College of Agriculture and Life Sciences, Cornell University

     The College of Agriculture and Life Sciences at Cornell University is committed to offering students a full complement of courses and majors devoted to study of the environment, and human interactions with environment. Regardless of your specific interests and talents, the College provides the means to achieve the intellectual and practical competence needed to address environmental issues locally and globally. College environmental programs are distinguished by strengths in life, physical, and social sciences, as well as a commitment to public outreach and service. More than 100 College faculty are devoted to the study of environment, the socio-economic and scientific issues that surround it, the means by which environmental problems are perceived and communicated to the public, and the quantitative tools and technologies needed to understand it. Field and laboratory facilities for undergraduate instruction are excellent. For those up to the challenge, numerous opportunities exist for undergraduate honors research.


The College offers six undergraduate majors in which to pursue an education focused on the environment:

Environmental Engineering, and Environmental Engineering Technology (Department of Biological and Environmental Engineering): Both majors integrate basic mathematics and physical sciences with life sciences, biology, social science, and humanities. In addition, a Bioenvironmental Engineering Concentration is available within the Engineering Major.

Biological Sciences (Department of Ecology and Evolutionary Biology): a biology major with a concentration in Ecology and Evolutionary Biology, focusing on the ecological and evolutionary foundations for understanding populations, communities, and ecosystems.

Natural Resources (Department of Natural Resources): a biologically-based major that focuses on the interface of nature (populations, communities, and ecosystems) with the human institutions involved in environmental conservation and management. Three concentrations are available: Applied Ecology; Resource Policy and Management; and Environmental Studies.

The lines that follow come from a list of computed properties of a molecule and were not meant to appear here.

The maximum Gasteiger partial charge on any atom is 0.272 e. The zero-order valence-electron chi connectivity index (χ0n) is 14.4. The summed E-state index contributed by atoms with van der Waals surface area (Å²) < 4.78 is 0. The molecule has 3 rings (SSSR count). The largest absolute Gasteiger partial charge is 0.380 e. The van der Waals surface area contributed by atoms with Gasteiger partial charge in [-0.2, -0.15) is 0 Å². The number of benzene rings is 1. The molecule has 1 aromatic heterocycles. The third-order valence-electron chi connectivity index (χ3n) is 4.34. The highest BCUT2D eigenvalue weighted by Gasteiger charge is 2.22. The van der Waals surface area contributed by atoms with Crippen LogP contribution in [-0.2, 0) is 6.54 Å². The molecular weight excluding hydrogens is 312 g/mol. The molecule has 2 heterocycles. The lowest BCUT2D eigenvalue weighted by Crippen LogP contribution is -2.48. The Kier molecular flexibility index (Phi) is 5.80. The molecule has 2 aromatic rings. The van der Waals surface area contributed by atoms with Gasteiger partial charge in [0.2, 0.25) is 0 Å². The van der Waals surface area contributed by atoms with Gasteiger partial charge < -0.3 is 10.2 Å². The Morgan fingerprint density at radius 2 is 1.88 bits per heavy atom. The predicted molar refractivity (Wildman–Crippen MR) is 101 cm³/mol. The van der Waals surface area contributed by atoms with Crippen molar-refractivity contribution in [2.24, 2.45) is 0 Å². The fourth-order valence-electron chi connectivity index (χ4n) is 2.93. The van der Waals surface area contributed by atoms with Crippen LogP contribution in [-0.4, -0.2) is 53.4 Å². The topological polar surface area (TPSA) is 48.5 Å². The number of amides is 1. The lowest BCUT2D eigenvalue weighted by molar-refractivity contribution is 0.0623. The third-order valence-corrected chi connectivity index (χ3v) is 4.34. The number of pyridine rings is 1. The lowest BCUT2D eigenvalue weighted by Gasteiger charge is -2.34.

Science of Earth Systems (Cross-department major): a science-based major, with strong preparation in basic sciences (particularly physical sciences) and mathematics, emphasizing the technical and objective study of the Earth system. Three concentrations are available: Biogeochemistry; Geological Sciences; and Ocean Sciences.

Science of Natural and Environmental Systems (Cross-department major): a physical- and biological-science based major that addresses the interface of environmental science and human activity using a broad range of disciplines. Five concentrations are available: Agroecosystem Science; Environmental Biology; Environmental Economics; Environmental Information Science; and Sustainable Development.

In addition to these specific majors, several departments offer a wide range of courses pertaining to environmental issues. Consult the course offerings in the departments of Applied Economics and Management, Animal Sciences, Biological and Environmental Engineering, Communications, Crop and Soil Sciences, Development Sociology, Earth and Atmospheric Sciences, Ecology and Evolutionary Biology, Entomology, Development Sociology, Food Sciences, Microbiology, Natural Resources, Neurobiology and Behavior, and Plant Biology.

Are your interests in Environmental Science, Environmental Policy, or Environmental Engineering and Technology?

Students interested in the environmental sciences may choose from among Biological Sciences/Ecology and Evolutionary Biology (BioSci/EEB), Natural Resources (NTRES), the Science of Earth Systems (SES), and the Science of Natural and Environmental Systems (SNES).

Study of environmental policy may be pursued through two majors, Natural Resources (NTRES) and Science of Natural and Environmental Systems (SNES).

Environmental engineering and environmental engineering technology are pursued through a major or a concentration in Biological and Environmental Engineering (BEE).


Incoming students may choose from among these majors. However, your initial choice need not be considered final because you have the opportunity to change majors within the College after you matriculate. We encourage you to explore options especially during the first few semesters at Cornell.

Many faculty are associated with more than one major and can guide you in your decision-making, as can the College Counseling and Advising Office and the undergraduate advising coordinators in each major. You also may broaden your academic program by pursuing a minor course of study in another area of interest.

Similarities and differences.

The primary environmental majors are similar in focusing on environmental topics and providing solid foundations for careers or post-graduate work in many environmental fields. They differ in terms of the particular aspects of environmental sciences, policy, or engineering they emphasize, and in their course requirements for graduation. Both the specific courses and the number of required courses differ among majors; some majors have fairly specific requirements while others offer more flexibility. All of the majors require biology and calculus, although the specific course requirements vary. All of the majors except NTRES require physics.

BioSci/EEB emphasizes the basic biological and ecological foundations of environments and ecosystems.

Other majors (BEE, SES, SNES) emphasize the mathematical, physical, and chemical foundations of environmental sciences, with both BEE and SNES including a strong biological focus.